2. avoid work conversations
When you’re in the office, conversations, unsurprisingly, are mostly about work. However, in a relaxed home environment, it can sometimes feel natural to chat about work to loved ones or housemates. After all, they are the same people whom you rant to about a bad day at work or celebrated your job promotion with.
In a rare, but entirely possible situation, two people can live under the same roof and be working for competitors. It is not uncommon to have housemates who used to be your ex-colleagues or schoolmates. But this can get a bit messy during a period when everyone has to work from home.
Although it’s not likely that one person could take private information and pass them on to others in their business intentionally, it does have the ability to come out in an informal chat. This can lead to others passing such confidential information into the wrong hands.
Furthermore, we already know from “The Telephone Game” that these messages can lose their original context and meaning along the way, which could put the business or an individual’s reputation at risk.
To be safe, try and stick to neutral subjects and limit the work chat. Don’t elevate your stress by talking about work after you’ve already logged off for the day. Instead, choose to watch a movie or prepare dinner together. If there are more than three of you, invest in a good board game or spend a night on an adventurous game of Dungeons & Dragons.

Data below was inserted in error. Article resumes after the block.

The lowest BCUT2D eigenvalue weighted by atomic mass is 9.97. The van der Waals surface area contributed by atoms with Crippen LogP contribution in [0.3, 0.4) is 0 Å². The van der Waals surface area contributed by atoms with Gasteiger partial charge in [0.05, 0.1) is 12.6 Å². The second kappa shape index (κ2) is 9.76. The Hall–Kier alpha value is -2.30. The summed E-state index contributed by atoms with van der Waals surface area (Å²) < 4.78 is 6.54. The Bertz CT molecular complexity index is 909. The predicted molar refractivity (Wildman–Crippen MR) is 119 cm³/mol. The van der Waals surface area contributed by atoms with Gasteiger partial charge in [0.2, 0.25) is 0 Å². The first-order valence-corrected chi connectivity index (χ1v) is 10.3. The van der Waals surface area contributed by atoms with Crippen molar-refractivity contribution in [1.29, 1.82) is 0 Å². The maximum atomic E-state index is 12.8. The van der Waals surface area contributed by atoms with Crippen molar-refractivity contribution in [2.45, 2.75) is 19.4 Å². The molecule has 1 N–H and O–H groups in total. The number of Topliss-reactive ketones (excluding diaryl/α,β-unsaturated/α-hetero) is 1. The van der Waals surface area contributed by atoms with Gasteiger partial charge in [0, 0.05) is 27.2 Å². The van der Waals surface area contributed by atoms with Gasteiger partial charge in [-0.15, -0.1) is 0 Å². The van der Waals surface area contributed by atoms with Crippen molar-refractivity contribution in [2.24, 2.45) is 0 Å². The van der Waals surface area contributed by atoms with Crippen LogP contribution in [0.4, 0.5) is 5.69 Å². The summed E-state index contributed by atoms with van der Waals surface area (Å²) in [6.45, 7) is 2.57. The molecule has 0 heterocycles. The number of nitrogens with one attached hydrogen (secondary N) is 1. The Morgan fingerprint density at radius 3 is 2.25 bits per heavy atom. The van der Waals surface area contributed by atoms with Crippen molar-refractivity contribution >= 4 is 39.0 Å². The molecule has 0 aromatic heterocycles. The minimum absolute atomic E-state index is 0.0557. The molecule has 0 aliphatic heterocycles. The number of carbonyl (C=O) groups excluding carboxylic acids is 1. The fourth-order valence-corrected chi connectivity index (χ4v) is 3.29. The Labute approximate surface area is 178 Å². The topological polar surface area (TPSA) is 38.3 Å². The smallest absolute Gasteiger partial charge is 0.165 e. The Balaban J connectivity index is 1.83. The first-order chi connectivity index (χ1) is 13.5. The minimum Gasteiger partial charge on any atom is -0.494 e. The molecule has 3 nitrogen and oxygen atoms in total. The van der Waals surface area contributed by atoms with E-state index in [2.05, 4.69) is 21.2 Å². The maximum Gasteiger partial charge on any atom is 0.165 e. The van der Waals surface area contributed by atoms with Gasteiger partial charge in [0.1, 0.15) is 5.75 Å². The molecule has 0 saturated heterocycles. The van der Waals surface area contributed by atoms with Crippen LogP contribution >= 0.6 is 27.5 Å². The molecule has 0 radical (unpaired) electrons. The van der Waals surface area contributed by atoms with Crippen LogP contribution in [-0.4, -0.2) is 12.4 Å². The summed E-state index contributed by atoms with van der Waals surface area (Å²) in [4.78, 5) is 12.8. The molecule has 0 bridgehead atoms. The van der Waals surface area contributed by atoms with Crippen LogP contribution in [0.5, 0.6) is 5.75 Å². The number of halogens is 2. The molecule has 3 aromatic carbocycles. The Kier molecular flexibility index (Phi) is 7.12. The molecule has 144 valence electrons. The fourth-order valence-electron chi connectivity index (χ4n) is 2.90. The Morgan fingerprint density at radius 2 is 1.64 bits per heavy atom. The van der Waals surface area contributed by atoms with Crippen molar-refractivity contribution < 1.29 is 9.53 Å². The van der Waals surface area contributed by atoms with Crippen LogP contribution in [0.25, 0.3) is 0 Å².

3. have confidential conversations in a separate room
When you’re in the office, confidential conversations are happening all around you. Whether it’s one colleague talking to another, someone taking a phone call from their desk, or a team update where it’s strictly business chat, it’s going on all the time.
When working from home, it’s critical that these conversations do not happen as freely as someone else could pick up sentences and keywords and form their own narrative. For example, HR managers are responsible for handling confidential matters such as salary and workplace scheduling; accountants are dealing with sensitive financial matters; and investor relations officers may be discussing details about the next annual general meeting.
If you have a call or meeting coming up where you know confidential matters will be discussed, try to take the meeting somewhere else in your home that will provide you some privacy. If that’s not possible, plug in your earphones, and avoid repeating what others are saying unless vital.
the best scenario is to work from your own room
If you don’t live with dependents and have your own room, that’s where you should set up your workspace. Make sure you have a dedicated workspace that has adequate natural lighting and is not near your bed.
If you’re a parent whose kid is on home-based learning, you’ll have to make adjustments to your work-from-home routine to accommodate them. And if you’re living with an elderly member of your family, please practice social distancing during this period and take the initiative to buy essential goods for the household.